An organization dedicated to religious freedom petitioned the High Court Tuesday against a new law allowing hospitals to ban leavened products during Passover, days after a hospital guard confiscated cookies that were not kosher for Passover from a pregnant woman.
On Sunday, a guard at Laniado Hospital in Netanya confiscated a snack from a woman several days before the start of the holiday, as some medical centers prepared to implement the government’s “hametz law” passed by the Knesset last week.
The law bans hametz (leavened food) in hospitals during the week of Passover, during which observant Jews eschew such products, and leaves it to hospital directors to “use their own judgment in how to notify visitors and staff” either by posting their policies on their website or with signage at entrances, but it does not explicitly allow security guards to search patients’ or visitors’ bags to enforce the policy.
The petition by the Israel Hofshit-Be Free Israel organization called for the court to immediately intervene and ban potential searches at entrances to hospitals, thus preventing the possibility that patients and visitors may be denied entry to medical centers, Hebrew media reported.
The organization said the hametz law did not supersede previous laws governing patients’ rights, and “does not permit searches of the bags of people visiting the hospital or preventing entry to the hospital,” the petition charged.
“This is a violation of the right to property and freedom of movement… The state should not interfere in a person’s customs and it does not give an individual the right to impose his religious beliefs on others,” lawyers for the movement wrote, according to Channel 12 news.
Head of Be Free Israel Uri Keidar said in a statement that “we must not accept a situation in which Laniado Hospital continues to blatantly ignore the law and hurt patients.”
The petition was filed against Laniado Hospital, acting Health Minister Yoav Ben-Tzur of the Haredi Shas party, and the Health Ministry.
Ben-Tzur was made health minister to replace Shas party leader Aryeh Deri, who was fired from the position after a High Court ruling that he could not be a minister due to his recent criminal convictions and his ostensible promise last year to withdraw from political life as part of a plea bargain.
Several large hospitals have said they will post signage on hospital premises but not search belongings to enforce the restrictions. Some said they would set up designated spaces or lockers for anyone wishing to keep hametz there. Passover begins on the evening of Wednesday, April 5, this year.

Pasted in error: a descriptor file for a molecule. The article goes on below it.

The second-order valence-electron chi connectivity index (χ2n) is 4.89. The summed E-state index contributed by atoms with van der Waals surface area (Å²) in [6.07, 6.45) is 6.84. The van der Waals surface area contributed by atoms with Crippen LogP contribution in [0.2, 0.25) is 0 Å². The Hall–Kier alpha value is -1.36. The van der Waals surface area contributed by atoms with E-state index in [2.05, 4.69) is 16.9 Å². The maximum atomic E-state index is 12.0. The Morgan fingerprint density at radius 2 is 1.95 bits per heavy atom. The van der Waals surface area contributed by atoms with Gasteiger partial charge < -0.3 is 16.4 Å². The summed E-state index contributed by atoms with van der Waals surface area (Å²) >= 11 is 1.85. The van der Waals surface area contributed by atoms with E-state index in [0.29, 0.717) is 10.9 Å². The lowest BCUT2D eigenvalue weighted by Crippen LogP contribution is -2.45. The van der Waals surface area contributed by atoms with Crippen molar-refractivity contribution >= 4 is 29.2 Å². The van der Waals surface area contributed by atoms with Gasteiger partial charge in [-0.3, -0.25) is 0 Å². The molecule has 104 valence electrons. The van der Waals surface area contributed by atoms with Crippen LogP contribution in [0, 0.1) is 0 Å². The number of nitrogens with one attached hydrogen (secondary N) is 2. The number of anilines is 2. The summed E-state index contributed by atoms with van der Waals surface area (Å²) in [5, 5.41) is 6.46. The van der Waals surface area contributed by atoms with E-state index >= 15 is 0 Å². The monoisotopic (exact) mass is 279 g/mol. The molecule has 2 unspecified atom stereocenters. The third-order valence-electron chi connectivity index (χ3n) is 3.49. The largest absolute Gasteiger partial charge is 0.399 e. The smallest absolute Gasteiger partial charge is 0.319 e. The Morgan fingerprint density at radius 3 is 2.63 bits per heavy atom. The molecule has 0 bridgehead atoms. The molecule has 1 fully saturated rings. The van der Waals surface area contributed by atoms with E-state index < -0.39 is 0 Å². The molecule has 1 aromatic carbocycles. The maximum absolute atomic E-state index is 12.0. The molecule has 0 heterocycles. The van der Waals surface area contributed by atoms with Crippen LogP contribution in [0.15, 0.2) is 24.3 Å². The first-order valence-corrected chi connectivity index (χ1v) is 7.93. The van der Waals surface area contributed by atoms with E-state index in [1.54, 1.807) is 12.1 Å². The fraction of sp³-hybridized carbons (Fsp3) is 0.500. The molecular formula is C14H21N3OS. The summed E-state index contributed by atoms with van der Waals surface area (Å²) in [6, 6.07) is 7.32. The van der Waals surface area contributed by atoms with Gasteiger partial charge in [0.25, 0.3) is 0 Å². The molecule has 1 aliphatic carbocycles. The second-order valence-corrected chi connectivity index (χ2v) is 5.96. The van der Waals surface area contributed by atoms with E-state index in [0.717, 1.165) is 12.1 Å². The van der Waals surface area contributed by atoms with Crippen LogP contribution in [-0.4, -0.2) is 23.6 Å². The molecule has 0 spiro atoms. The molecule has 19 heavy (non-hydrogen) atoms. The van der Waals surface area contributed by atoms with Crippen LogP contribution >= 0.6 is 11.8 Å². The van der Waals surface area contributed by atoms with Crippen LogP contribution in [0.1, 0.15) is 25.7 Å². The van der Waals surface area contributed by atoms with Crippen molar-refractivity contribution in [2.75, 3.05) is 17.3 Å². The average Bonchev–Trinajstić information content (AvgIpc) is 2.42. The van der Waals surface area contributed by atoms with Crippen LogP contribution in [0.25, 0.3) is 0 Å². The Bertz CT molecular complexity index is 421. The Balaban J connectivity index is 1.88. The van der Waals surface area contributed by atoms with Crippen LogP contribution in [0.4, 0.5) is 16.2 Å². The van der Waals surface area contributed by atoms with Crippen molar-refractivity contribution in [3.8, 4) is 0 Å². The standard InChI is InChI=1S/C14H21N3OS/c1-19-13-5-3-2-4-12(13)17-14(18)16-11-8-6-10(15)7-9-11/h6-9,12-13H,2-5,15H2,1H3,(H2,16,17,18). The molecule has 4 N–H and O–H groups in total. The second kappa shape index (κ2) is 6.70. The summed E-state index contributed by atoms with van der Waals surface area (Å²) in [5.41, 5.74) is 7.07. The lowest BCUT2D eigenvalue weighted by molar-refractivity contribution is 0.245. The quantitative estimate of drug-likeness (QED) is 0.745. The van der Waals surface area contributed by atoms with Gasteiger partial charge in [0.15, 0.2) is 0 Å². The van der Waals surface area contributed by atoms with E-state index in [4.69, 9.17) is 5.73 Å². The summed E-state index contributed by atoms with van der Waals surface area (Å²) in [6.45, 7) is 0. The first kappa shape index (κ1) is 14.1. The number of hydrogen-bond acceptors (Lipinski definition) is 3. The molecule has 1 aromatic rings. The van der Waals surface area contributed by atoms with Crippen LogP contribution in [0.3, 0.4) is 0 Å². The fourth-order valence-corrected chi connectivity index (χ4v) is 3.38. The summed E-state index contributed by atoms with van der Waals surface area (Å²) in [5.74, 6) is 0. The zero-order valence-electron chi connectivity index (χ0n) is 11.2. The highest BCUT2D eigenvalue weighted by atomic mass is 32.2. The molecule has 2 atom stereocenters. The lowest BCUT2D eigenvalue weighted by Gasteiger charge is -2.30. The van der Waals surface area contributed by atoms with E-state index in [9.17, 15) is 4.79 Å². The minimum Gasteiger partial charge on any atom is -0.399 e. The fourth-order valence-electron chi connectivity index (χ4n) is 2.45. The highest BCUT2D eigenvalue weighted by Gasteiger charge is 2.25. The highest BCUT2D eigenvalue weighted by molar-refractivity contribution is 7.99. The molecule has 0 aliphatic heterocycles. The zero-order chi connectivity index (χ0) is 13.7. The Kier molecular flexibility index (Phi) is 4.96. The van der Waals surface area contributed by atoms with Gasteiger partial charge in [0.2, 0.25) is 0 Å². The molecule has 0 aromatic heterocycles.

But on Sunday, according to Channel 12, an employee stationed at the entrance to Laniado Hospital, a religious hospital in Netanya, prevented a woman with a high-risk pregnancy from entering with a package of wafers that were not kosher for Passover, and she was required to leave the food outside. The hospital was founded in 1976 by Rabbi Yekutiel Yehuda Halberstam and is owned by the Sanz Hasidic sect, though it also receives state funding.
The woman’s husband, whose name was not disclosed, told Channel 12 a tent was set up at the hospital’s entrance where patients and visitors were required to hand over any food that was not kosher for Passover in exchange for a ticket to later get their food back, and gain entry to the hospital.
“They told her, ‘You have food that is non-kosher for Passover, leave it outside and we’ll get you a ticket.’ She has a high-risk pregnancy and it does not make sense that she should go into urgent treatment without food to sustain her throughout the day,” he added, explaining that his wife receives treatment at the hospital every two weeks during the pregnancy.
The new hametz law was sponsored by the ultra-Orthodox United Torah Judaism party, outraged after a 2020 High Court of Justice ruling blocked hospitals from searching bags to check for hametz in response to petitions decrying the searches as invasive and religiously intrusive. The court extended its ruling to army bases last year.
The fight over hametz in hospitals has become a symbol for both secular and religious Jews of their fight over religion’s place in the Jewish state, and of the legislative moves by Prime Minister Benjamin Netanyahu’s government — Israel’s most hardline to date.
The issue came to a crescendo last April, when the fight over hametz and its ties to religious values in the state was said to be the immediate catalyst for a member of the razor-thin coalition to defect, kicking off a three-month tumble toward the previous government’s collapse.